Recently, I gave an interview with Stargazing Publishing, the publisher of my new novel In Jerry’s Corner (coming soon). In the interview we hit a lot of different topics, including inspiration behind the new book, favorite authors, and writing tips.
Here is one excerpt:
1. What or who inspired you to be a writer?
I have always loved storytelling and reading. My parents enjoy sharing stories of me making up tales when I was very young, and becoming a writer always felt like a natural step for me.
When I was a teenager, I really started writing. Then it was short stories (I had dreams of being Ray Bradbury then). Finally, I dived into novels, and since then I have been in love with the all-encompassing, larger-than-life feeling of it.
For me, I love finding that new story, that new twist that no one else has done yet. If I get an idea that sounds like someone else’s work I will usually throw it away. I always want to try the “new.” If I am doing it right, a reader should always be surprised and moved when they pick up a Southard novel. At least, that is my hope.
Today, there is a new interview about my novel A Jane Austen Daydream and my life as a writer for you to check out. This time I am being interviewed by author and blogger Meglena Ivanova (that name is just made for the main character in a novel, isn’t it?). It was a really fun interview and it was a thrill to do it.
Here is an excerpt from the interview (which you can read here). This is my answer to “What comes first? The character’s story or the idea for the novel?”
I pity anyone who attempts to read my yellow notepads. Because I usually get a few ideas at a time when I am working on a story and things mesh together on the page. I write sideways, upside down, I use squiggly lines to link ideas as they arrive. So, in a way, I am saying that once I have latched onto an idea everything comes together quickly. Kind of like an accident in a snowstorm. It starts with one car sliding and soon there is this pileup.
Many of my ideas come from images to start with or an absent thought that grows. My most recent novel A Jane Austen Daydream started as a thought and a giggle. The thought was the idea of doing something for Jane, give her something that might make her laugh. The giggle part is the twist in the book, and I don’t want to ruin it here. I’ve done some research after writing this book, and there is a very good chance it might be the first time such a twist was attempted.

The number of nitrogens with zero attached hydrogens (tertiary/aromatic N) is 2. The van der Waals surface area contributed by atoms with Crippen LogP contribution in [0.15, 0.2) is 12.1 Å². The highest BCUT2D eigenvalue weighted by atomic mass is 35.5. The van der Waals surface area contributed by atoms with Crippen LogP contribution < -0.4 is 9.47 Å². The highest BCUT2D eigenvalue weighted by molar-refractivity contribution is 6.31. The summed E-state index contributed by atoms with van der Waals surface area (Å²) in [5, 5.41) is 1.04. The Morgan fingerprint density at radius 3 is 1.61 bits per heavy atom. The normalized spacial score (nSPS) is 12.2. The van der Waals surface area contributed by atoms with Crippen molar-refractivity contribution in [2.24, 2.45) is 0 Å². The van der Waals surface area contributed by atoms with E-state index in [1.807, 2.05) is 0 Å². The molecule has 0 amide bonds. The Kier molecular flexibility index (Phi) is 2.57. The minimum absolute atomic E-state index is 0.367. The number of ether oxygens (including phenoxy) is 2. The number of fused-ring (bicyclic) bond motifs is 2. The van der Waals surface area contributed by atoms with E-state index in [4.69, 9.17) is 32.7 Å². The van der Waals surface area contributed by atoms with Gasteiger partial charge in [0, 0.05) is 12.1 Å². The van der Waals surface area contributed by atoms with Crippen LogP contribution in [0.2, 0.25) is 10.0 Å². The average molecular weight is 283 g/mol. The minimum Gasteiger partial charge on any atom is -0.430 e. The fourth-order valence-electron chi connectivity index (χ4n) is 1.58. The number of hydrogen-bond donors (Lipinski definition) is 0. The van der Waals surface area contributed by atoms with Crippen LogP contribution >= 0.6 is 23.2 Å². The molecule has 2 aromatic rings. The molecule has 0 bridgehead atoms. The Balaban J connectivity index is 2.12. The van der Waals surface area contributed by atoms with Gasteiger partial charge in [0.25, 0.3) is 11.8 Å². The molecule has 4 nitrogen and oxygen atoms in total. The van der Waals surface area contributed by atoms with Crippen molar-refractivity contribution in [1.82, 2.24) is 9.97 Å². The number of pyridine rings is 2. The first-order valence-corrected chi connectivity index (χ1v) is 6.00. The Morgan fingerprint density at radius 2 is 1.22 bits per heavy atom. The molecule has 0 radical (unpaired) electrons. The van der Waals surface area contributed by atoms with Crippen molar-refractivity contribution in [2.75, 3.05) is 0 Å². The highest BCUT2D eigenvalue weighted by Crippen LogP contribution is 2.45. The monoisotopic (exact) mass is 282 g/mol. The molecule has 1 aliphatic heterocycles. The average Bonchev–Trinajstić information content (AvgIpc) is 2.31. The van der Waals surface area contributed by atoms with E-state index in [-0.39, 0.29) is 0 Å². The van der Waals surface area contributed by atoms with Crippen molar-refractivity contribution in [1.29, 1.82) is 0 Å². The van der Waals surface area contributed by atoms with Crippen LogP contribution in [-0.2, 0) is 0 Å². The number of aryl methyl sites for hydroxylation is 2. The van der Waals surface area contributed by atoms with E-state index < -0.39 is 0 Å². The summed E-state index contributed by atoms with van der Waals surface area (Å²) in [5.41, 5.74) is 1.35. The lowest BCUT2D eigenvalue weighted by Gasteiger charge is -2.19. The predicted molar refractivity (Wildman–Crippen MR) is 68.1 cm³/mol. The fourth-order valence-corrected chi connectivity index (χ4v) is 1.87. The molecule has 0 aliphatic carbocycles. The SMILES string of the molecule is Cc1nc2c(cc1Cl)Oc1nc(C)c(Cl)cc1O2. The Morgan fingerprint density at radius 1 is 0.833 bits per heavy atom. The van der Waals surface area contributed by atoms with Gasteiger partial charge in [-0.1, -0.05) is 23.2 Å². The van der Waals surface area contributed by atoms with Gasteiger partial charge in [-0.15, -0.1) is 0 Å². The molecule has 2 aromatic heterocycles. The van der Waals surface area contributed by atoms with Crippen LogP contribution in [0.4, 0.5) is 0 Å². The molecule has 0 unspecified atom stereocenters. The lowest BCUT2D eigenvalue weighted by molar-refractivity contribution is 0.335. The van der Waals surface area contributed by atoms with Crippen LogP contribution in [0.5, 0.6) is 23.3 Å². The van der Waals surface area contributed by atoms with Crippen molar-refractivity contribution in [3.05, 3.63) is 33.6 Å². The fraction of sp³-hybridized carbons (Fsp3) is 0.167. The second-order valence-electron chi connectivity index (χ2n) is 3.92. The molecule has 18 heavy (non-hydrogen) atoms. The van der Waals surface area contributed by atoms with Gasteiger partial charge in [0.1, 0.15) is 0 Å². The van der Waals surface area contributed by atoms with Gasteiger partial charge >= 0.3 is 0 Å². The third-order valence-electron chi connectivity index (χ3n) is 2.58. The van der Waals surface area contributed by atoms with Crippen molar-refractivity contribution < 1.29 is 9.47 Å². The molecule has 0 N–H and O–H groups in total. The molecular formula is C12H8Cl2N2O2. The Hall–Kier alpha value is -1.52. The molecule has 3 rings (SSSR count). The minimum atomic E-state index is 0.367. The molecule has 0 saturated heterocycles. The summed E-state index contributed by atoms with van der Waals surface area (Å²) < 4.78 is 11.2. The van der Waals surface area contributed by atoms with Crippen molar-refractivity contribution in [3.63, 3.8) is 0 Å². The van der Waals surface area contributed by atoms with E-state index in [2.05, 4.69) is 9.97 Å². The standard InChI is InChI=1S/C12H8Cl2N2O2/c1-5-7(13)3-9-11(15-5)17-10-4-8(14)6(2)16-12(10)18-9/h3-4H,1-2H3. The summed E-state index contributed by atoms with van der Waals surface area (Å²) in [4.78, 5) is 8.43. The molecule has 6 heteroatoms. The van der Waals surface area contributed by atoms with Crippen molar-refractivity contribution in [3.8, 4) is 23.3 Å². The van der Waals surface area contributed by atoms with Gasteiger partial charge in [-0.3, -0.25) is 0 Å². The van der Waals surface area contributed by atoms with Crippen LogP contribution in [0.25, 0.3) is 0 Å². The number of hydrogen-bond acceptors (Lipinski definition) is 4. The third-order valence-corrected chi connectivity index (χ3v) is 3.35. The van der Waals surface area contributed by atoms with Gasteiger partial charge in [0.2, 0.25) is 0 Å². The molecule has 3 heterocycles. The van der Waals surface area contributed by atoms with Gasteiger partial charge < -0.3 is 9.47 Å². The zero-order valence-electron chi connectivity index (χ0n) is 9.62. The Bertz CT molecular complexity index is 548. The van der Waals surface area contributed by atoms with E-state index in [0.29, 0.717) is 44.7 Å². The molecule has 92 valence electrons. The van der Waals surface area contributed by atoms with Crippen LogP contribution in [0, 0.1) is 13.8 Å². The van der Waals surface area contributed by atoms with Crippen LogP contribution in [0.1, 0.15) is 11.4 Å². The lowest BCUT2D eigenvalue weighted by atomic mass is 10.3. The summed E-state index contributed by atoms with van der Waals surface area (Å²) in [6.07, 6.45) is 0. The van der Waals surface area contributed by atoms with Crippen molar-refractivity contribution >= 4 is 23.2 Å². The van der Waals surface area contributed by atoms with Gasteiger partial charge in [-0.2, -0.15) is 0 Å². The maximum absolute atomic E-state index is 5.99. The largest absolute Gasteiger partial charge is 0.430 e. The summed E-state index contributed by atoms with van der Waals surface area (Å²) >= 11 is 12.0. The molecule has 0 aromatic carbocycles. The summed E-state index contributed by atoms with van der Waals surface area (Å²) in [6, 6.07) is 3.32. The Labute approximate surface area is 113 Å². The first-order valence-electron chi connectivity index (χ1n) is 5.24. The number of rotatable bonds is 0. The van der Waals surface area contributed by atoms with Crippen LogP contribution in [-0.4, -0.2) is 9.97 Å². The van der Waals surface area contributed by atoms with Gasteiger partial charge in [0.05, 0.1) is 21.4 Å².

You can read the rest of the interview here. Thanks Meglena!
After writing my last editorial, I realized one great gaping hole in it—I didn’t discuss the actual writing process, nor give any suggestions around it. Oh, there were hints (notes about outlines and reading more), but nothing that focused on the nitty-gritty of the process.
Was I avoiding the problem? Was there a part of me that thought “They can figure it out on their own?” Possibly, but it was unfair of me personally to avoid the issue. So, I’m going to hit three of my main focuses in giving advice around writing.
However, let me say upfront, I find it hard to give actual “creation” advice. Creation is unique to everyone—where an idea comes from and how it grows into a work is as unique as your own experience learning to ride a bike. Oh, the end product may be the same (you are on the bike), but the scratches and bruises that got you onto it are your own. Continue reading →
Sometimes when I work with new novelists or self-published writers, I wonder (and this is awful to say) if they even really like books.
Why is it that people are drawn to wanting to be writers? Is the image too glamorized in books, TV, and movies? Is it for the bragging right, so they can say “Yes, I have written a book? It is right there.” Is it because it seems simple to do since we all know how to form a sentence thanks to public education? Has self-publishing companies done too good a job ruining the myth that writing is a skilled craft? What is it that draws people to take on this art, resulting in a congested market and thousands of badly written books finding their way onto amazon each year with badly made covers on photoshop?
I wish I had an answer to all of my questions, because sometimes I want to give new novelists interventions. In other words, sit them down and ask at the beginning of the process, “Do you really want to do this? Really? Why?”
The thing I am the most surprised about when working with a first-time novelist is how many rookie mistakes get made. Yet, they still come up again, and again, and, over time, I have begun to sound like a broken record. Here are four obvious errors that drive me crazy with some helpful recommendations for the newbies out there: Continue reading →